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A question which the court was asked to consider recently,in the matter of James Moore (a Bankrupt) sub nom Mawer (Trustees in Bankruptcy of James Moore) v Moore (2017) Ch D (Sir Geoffrey Vos C) 07.04.2017, was:

Does a conditional fee agreement continue to apply if the claim is amended partway through the proceedings? 

The trustee in bankruptcy commenced proceedings against the wife of the bankrupt to set aside a transaction at an undervalue under section 339 Insolvency Act 1986 (“Act”). Prior to the commencement of the proceedings and prior to 6 April 2016 the trustee had entered into a conditional fee agreement (“CFA”) with his solicitors and obtained after the event (“ATE”) insurance, the date being important because if the CFA was dated and the ATE insurance obtained prior to 6 April 2016 any success fee and ATE insurance premium remained recoverable from the defendant.

In 2017, the trustee sought to amend his claim to allege that the transaction was a transaction defrauding creditors under section 423 of the Act. 

The defendant argued that the amendment should only be allowed if the Court made it clear on the face of the order that the amended claim was outside the scope of the CFA and was not covered by ATE insurance.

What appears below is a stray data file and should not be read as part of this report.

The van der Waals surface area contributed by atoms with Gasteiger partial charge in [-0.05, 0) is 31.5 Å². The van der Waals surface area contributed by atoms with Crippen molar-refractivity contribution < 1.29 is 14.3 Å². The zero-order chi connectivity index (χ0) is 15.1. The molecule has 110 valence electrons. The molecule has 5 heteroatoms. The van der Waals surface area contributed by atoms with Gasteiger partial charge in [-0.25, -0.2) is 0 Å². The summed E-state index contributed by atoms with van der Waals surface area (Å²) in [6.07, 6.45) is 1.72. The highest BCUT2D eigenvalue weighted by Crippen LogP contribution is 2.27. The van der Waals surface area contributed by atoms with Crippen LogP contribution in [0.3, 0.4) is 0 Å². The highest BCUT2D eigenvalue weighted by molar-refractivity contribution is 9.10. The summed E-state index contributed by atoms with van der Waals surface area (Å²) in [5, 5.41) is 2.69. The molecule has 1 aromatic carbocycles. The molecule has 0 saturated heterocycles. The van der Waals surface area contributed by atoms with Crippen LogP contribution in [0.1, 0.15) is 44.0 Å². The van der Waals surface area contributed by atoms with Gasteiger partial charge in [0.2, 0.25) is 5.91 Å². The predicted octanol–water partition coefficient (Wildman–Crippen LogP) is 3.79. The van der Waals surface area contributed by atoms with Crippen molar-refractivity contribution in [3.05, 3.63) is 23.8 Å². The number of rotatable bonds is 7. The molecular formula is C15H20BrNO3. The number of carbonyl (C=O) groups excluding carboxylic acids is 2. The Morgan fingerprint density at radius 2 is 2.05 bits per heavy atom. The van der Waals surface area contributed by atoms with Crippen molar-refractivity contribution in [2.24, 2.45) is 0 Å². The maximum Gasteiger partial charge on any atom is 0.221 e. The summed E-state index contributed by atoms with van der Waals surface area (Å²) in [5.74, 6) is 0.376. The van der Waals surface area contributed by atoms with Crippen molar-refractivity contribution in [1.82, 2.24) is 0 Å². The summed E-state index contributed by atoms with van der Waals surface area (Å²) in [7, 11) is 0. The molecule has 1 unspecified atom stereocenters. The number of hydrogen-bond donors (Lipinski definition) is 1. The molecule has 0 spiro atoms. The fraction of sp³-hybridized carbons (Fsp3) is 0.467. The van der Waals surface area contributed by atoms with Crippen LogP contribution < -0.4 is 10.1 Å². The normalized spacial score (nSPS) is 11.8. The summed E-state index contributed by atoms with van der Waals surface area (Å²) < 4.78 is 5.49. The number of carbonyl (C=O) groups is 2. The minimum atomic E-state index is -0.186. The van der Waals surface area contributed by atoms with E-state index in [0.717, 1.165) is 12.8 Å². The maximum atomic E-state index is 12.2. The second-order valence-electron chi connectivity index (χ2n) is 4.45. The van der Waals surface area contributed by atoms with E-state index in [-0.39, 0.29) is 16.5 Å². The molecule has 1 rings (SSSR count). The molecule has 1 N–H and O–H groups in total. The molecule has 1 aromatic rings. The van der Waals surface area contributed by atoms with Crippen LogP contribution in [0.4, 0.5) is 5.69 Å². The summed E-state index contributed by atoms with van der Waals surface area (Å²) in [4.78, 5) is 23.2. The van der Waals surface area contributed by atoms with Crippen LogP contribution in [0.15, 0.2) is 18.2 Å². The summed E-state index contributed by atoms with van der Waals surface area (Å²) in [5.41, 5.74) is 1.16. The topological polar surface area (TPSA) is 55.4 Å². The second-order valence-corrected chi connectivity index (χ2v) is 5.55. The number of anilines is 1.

The court refused to make a determination requested by the defendant and held that while the defendant may be right in her argument that the amended claim was different from the original claim and so outside the scope of the CFA and not covered by ATE insurance, the court could not be certain of that until the proceedings had been concluded. 

Once the case is concluded, the court may then decide that the amended claim is different from the original underlying claim and so outside the scope of the CFA and the ATE insurance. 

John Vickery, Partner and expert in Restructuring & Insolvency at Irwin Mitchell, said: “The lesson to be taken from this case is that the claimant in any proceedings should consider all potential claims prior to entering into a CFA and taking out ATE insurance and where there is any uncertainty include the claim as part of the definition of “the Claim” in your CFA.”

We have considerable experience in dealing with these types of claims through our dedicated “No Win No Fee” product for creditors whereby we will present winding up petitions for clients on a CFA basis.  To find out more, please contact our insolvency experts John Vickery or Edward Judge.



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John Vickery